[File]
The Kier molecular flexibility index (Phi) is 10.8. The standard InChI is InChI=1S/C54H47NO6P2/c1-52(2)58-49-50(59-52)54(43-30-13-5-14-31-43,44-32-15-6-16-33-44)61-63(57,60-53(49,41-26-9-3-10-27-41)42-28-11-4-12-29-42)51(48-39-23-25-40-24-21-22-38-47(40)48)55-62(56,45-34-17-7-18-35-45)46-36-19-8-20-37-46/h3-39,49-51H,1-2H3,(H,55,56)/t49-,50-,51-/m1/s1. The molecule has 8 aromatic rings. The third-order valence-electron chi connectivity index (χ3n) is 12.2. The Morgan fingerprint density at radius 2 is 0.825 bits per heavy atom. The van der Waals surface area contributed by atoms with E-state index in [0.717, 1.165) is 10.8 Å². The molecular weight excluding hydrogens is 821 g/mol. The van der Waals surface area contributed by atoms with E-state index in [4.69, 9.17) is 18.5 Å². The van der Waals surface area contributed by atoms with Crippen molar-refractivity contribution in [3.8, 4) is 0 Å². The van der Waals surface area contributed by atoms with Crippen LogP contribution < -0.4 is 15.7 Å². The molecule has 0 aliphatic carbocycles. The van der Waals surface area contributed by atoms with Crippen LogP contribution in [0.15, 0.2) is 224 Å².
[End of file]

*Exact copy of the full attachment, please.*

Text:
The Kier molecular flexibility index (Phi) is 10.8. The standard InChI is InChI=1S/C54H47NO6P2/c1-52(2)58-49-50(59-52)54(43-30-13-5-14-31-43,44-32-15-6-16-33-44)61-63(57,60-53(49,41-26-9-3-10-27-41)42-28-11-4-12-29-42)51(48-39-23-25-40-24-21-22-38-47(40)48)55-62(56,45-34-17-7-18-35-45)46-36-19-8-20-37-46/h3-39,49-51H,1-2H3,(H,55,56)/t49-,50-,51-/m1/s1. The molecule has 8 aromatic rings. The third-order valence-electron chi connectivity index (χ3n) is 12.2. The Morgan fingerprint density at radius 2 is 0.825 bits per heavy atom. The van der Waals surface area contributed by atoms with E-state index in [0.717, 1.165) is 10.8 Å². The molecular weight excluding hydrogens is 821 g/mol. The van der Waals surface area contributed by atoms with E-state index in [4.69, 9.17) is 18.5 Å². The van der Waals surface area contributed by atoms with Crippen molar-refractivity contribution in [3.8, 4) is 0 Å². The van der Waals surface area contributed by atoms with Crippen LogP contribution < -0.4 is 15.7 Å². The molecule has 0 aliphatic carbocycles. The van der Waals surface area contributed by atoms with Crippen LogP contribution in [0.15, 0.2) is 224 Å².